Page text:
Faraid Law


Muslim Inheritance Law in Singapore

The Muslim law of inheritance, also referred to as Faraid law, governs the distribution of a deceased Muslim’s estate among their heirs. In Singapore, Muslim estates are regulated under the Administration of Muslim Law Act (AMLA). As per Section 112 of the Act, when any Muslim individual domiciled in the country passes away, his property must be administered and distributed in accordance with Faraid law. In addition, any Will or Wasiat that was made by the deceased must adhere to the principles of Faraid.

According to the Muslim law of inheritance, the following assets are excluded from distribution:

  • Nominated life insurance payouts
  • Nominated Central Provident Fund (CPF) monies
  • Property owned under joint tenancy
  • Jointly acquired assets (by the deceased and spouse)
  • Assets that are given away (under the Will)

Once the named executors and trustee of the Will apply for a Grant of Probate, a document that confirms the authority of the individual appointed as an executor, they can set out to share the estate according to the deceased’s wishes as expressed in the Will. It is important to note that the Muslim law of inheritance permits only 1/3 of the estate in the Will to be bequeathed as Hibah (gift). The remaining 2/3 of the estate must be distributed among the heirs generally, the male heirs receive twice the shares of the female heirs.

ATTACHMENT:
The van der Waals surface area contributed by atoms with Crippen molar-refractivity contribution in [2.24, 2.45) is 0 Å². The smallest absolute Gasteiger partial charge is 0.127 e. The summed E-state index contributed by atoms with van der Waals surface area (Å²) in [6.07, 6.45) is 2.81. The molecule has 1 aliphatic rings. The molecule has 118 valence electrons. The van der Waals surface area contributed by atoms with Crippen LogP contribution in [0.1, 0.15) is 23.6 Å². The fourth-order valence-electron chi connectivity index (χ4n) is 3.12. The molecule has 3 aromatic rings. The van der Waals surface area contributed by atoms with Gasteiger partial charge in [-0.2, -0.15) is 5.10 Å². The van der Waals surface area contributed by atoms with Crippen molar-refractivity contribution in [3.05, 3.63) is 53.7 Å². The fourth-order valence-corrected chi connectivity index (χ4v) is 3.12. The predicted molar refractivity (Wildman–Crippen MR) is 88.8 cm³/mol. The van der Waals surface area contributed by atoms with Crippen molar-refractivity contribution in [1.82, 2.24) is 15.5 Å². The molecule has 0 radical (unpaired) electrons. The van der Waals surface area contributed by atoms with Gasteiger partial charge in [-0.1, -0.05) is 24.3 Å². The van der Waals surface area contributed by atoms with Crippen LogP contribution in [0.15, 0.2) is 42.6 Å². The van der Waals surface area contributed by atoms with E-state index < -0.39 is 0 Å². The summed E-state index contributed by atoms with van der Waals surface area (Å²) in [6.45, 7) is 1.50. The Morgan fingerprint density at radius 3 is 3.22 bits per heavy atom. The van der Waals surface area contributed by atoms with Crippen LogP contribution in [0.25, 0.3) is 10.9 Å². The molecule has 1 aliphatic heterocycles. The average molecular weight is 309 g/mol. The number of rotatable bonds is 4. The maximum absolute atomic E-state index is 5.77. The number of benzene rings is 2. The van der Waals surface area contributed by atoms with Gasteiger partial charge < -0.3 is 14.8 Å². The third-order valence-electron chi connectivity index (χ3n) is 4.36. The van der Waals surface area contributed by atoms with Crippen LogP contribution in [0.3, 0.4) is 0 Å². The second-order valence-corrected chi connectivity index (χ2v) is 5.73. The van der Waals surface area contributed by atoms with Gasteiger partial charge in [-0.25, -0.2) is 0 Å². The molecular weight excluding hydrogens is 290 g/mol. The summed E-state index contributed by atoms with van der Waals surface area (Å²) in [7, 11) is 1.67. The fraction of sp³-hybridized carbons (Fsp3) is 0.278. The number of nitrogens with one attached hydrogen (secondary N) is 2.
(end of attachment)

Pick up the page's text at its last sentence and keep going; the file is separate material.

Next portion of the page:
• Male heirs: Son, father, grandfather (father’s father), grandson (son’s son), husband, brother, uncle (father’s brother), nephew (brother’s son), half-brother, male cousin, and direct male descendants.
  • Female heirs: Daughter, mother, grandmother (mother’s mother and father’s mother), granddaughter (son’s daughter), wife, sister, and half-sister.

In the absence of a Will, an administrator can distribute the estate according to the Inheritance Certificate, which is carried out before applying for a Grant of Letters of Administration. The beneficiaries of the estate are usually the deceased’s next-of-kin, who can serve as the administrator for this distribution. In conforming with Faraid law, the inheritance certificate, which can only be issued under the jurisdiction of the Syariah court, is a document that specifies how the estate will be shared among its beneficiaries.

When preparing your Muslim inheritance, always consult a law firm with highly experienced lawyers who are well-versed in Muslim laws to help you be prepared for any eventuality and ensure that your family is well looked after. Whether you need to write a Wasiat, apply for a probate, or want some guidance with your estate distribution, our legal experts are here to help you. Get in touch with us now!